A while back I heard a fellow alcoholic go into great detail regarding step nine. His comments were deep, meaningful, possibly grandiose, and well beyond the scope of anything I ever thought about regarding this program.
Step 10: continued to take personal inventory and when we were wrong promptly admitted it.
Not that his ideas were crazy or counter intuitive to the program, or in any way impugned the literature or anything the fellowship had to say. It was just that he seem to know it a hell of a lot better than I did. It was as though he was a Dungeon Master, Highest Belt, the guy who studied overseas at the foot of the Enlightened One.
It was as though he was trying to remember all the machinations himself, and in proper order, for fear of forgetting a detail. It was oddly inspiring and humbling, to see someone put in that amount of study.
My initial reaction? The same one I always go with: disdain. Who does this guy think he is, spouting off like the prophet Isaiah? Parsing words and sentences like he’s the Rosetta Stone to sobriety. Nothing worse than an arrogant recovering alcoholic.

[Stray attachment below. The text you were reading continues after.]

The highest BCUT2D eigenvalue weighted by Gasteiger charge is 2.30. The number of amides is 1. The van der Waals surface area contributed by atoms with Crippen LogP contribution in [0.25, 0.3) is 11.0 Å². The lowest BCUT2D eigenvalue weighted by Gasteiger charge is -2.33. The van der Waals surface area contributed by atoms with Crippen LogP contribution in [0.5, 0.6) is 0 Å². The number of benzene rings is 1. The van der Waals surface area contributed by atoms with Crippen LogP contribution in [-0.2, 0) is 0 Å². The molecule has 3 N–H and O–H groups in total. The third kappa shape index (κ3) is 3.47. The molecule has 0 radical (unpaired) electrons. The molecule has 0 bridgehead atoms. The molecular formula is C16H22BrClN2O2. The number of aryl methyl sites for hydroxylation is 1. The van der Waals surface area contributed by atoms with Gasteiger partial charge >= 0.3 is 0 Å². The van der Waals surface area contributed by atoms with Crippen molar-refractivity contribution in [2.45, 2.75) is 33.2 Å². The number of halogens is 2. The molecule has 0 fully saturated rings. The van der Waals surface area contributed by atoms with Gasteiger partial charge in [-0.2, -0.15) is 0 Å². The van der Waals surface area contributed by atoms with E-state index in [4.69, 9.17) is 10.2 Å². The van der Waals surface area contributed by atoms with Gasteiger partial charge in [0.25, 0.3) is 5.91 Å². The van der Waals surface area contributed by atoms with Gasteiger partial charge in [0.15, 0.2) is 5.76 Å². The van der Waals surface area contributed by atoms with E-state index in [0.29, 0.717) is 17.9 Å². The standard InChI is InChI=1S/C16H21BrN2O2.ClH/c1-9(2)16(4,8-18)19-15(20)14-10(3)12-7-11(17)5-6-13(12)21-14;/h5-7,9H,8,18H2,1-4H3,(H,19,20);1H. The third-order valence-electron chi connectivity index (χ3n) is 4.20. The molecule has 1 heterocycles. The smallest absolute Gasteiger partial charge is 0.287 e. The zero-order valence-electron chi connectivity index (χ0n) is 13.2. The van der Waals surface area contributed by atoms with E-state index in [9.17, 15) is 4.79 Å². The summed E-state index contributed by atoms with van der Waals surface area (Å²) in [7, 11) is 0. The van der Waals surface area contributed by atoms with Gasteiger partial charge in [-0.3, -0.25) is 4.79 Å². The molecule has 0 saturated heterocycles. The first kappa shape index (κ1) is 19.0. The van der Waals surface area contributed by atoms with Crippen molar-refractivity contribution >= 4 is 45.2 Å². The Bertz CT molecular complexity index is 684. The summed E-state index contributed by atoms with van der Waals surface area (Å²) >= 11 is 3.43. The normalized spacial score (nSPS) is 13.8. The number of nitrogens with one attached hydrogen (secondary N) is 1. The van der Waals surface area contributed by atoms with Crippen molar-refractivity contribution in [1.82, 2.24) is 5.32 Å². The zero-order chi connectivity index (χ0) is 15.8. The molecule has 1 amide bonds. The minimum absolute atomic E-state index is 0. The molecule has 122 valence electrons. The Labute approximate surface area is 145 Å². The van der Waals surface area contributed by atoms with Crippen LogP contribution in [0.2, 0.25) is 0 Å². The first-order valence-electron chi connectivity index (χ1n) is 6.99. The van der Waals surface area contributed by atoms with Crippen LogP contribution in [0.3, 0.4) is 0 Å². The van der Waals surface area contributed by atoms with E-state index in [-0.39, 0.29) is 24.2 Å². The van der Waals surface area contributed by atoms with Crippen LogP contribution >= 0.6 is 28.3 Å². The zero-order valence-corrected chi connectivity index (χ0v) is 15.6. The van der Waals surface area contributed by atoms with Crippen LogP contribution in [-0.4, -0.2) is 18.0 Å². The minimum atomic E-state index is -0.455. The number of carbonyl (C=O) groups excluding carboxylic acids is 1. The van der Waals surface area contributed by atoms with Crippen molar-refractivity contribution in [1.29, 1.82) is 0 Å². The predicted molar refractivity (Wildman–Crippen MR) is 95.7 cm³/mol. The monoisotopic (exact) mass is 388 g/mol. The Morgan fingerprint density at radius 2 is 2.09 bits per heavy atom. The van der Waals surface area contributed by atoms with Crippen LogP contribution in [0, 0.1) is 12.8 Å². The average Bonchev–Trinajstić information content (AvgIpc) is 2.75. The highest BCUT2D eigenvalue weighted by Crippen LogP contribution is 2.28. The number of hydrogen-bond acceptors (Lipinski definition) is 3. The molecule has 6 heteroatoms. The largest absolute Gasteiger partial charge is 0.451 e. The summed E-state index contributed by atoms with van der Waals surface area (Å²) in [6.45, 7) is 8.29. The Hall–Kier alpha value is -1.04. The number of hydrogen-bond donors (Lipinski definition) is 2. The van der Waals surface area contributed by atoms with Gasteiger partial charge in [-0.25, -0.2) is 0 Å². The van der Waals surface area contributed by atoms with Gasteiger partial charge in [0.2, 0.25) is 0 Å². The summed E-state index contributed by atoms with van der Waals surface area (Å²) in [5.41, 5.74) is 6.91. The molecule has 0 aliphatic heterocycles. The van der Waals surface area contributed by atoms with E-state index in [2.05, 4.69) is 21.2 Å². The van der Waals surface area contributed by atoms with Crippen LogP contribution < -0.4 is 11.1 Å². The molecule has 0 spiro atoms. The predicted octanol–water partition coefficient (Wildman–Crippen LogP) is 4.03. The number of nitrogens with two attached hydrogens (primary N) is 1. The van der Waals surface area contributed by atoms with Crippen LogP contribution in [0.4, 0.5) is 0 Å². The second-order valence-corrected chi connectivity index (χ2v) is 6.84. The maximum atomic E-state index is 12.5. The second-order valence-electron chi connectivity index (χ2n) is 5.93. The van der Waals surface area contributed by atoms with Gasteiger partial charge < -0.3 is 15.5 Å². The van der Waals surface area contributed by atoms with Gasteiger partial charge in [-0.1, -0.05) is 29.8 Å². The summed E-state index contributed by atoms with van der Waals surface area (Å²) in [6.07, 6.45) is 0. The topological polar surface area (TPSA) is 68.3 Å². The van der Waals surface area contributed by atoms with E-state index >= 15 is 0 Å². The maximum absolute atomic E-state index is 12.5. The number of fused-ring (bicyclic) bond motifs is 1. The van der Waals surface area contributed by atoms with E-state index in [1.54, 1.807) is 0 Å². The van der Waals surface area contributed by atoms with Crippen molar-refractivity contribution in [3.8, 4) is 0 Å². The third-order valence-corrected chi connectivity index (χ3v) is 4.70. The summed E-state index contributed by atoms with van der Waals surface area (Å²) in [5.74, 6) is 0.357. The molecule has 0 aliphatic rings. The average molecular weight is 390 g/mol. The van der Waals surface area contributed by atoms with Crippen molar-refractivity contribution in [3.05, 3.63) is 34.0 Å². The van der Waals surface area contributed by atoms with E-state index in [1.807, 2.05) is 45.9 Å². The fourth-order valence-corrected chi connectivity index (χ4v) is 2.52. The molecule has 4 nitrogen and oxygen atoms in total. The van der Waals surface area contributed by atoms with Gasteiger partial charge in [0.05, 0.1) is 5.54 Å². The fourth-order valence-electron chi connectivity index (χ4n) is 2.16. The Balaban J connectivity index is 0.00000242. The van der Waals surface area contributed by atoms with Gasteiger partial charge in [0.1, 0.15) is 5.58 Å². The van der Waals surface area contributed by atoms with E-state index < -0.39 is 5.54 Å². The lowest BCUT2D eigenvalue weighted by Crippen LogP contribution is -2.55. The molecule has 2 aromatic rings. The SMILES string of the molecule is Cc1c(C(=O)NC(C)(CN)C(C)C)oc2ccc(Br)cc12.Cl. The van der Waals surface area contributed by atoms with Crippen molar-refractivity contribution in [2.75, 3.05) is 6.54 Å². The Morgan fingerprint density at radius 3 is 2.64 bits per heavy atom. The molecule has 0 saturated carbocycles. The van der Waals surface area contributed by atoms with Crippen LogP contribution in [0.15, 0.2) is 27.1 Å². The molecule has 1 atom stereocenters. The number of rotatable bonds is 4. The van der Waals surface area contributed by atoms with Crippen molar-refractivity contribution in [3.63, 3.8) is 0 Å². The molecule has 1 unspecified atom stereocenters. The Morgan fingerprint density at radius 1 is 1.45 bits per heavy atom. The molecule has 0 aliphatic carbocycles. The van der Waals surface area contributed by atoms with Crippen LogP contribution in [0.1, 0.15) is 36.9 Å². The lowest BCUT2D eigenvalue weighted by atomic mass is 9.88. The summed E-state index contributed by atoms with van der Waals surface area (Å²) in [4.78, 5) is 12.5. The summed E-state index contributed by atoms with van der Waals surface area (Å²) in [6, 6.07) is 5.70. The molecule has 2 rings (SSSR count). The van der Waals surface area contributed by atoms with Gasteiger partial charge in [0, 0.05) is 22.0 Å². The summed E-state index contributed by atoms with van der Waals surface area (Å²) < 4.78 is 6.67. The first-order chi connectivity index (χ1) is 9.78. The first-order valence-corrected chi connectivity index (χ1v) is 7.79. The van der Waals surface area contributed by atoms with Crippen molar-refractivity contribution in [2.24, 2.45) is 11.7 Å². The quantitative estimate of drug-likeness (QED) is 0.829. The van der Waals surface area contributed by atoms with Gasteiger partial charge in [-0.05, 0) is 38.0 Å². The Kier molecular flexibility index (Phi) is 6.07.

But then it hit me: Step 10. What the hell business is it of mine if this guy needs to over think everything in order to stay sober? Maybe his way is to fixate. Maybe he’s been white-knuckling it all morning and now is trying hard to whistle past the graveyard. Who am I to judge that his way is worse than mine? And do I even have a way? Is that why I’m pissed?
Before I went deeper into this guy’s inventory, I needed to stop, sit back, and start listening again. I might not like the tone, the attitude, or the delivery, but I can’t deny the message: that we’re all alcoholics, and that we’ve admitted we were powerless over alcohol – that our lives had become unmanageable.
Start with that.